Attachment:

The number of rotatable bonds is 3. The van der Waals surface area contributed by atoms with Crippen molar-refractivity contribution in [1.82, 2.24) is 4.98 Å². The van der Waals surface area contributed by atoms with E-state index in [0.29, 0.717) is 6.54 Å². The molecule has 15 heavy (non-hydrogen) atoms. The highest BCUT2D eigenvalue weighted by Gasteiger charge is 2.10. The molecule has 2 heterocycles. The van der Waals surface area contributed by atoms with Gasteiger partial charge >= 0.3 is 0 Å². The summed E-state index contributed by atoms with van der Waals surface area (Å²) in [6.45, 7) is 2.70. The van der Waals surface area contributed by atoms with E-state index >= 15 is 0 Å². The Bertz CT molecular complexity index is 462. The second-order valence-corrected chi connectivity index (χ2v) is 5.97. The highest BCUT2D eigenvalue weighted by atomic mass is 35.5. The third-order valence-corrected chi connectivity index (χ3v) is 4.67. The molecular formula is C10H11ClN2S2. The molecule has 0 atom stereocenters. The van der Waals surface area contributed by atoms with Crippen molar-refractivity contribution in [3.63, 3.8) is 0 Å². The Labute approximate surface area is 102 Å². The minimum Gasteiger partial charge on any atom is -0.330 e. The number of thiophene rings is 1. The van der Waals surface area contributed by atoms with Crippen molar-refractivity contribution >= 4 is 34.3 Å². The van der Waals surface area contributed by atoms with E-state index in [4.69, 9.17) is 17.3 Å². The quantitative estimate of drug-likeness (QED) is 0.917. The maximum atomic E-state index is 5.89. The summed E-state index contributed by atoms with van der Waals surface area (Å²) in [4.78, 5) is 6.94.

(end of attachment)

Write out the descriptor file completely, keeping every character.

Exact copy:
The number of rotatable bonds is 3. The van der Waals surface area contributed by atoms with Crippen molar-refractivity contribution in [1.82, 2.24) is 4.98 Å². The van der Waals surface area contributed by atoms with E-state index in [0.29, 0.717) is 6.54 Å². The molecule has 15 heavy (non-hydrogen) atoms. The highest BCUT2D eigenvalue weighted by Gasteiger charge is 2.10. The molecule has 2 heterocycles. The van der Waals surface area contributed by atoms with Gasteiger partial charge >= 0.3 is 0 Å². The summed E-state index contributed by atoms with van der Waals surface area (Å²) in [6.45, 7) is 2.70. The van der Waals surface area contributed by atoms with E-state index >= 15 is 0 Å². The Bertz CT molecular complexity index is 462. The second-order valence-corrected chi connectivity index (χ2v) is 5.97. The highest BCUT2D eigenvalue weighted by atomic mass is 35.5. The third-order valence-corrected chi connectivity index (χ3v) is 4.67. The molecular formula is C10H11ClN2S2. The molecule has 0 atom stereocenters. The van der Waals surface area contributed by atoms with Crippen molar-refractivity contribution in [3.63, 3.8) is 0 Å². The Labute approximate surface area is 102 Å². The minimum Gasteiger partial charge on any atom is -0.330 e. The number of thiophene rings is 1. The van der Waals surface area contributed by atoms with Crippen molar-refractivity contribution >= 4 is 34.3 Å². The van der Waals surface area contributed by atoms with E-state index in [4.69, 9.17) is 17.3 Å². The quantitative estimate of drug-likeness (QED) is 0.917. The maximum atomic E-state index is 5.89. The summed E-state index contributed by atoms with van der Waals surface area (Å²) in [4.78, 5) is 6.94.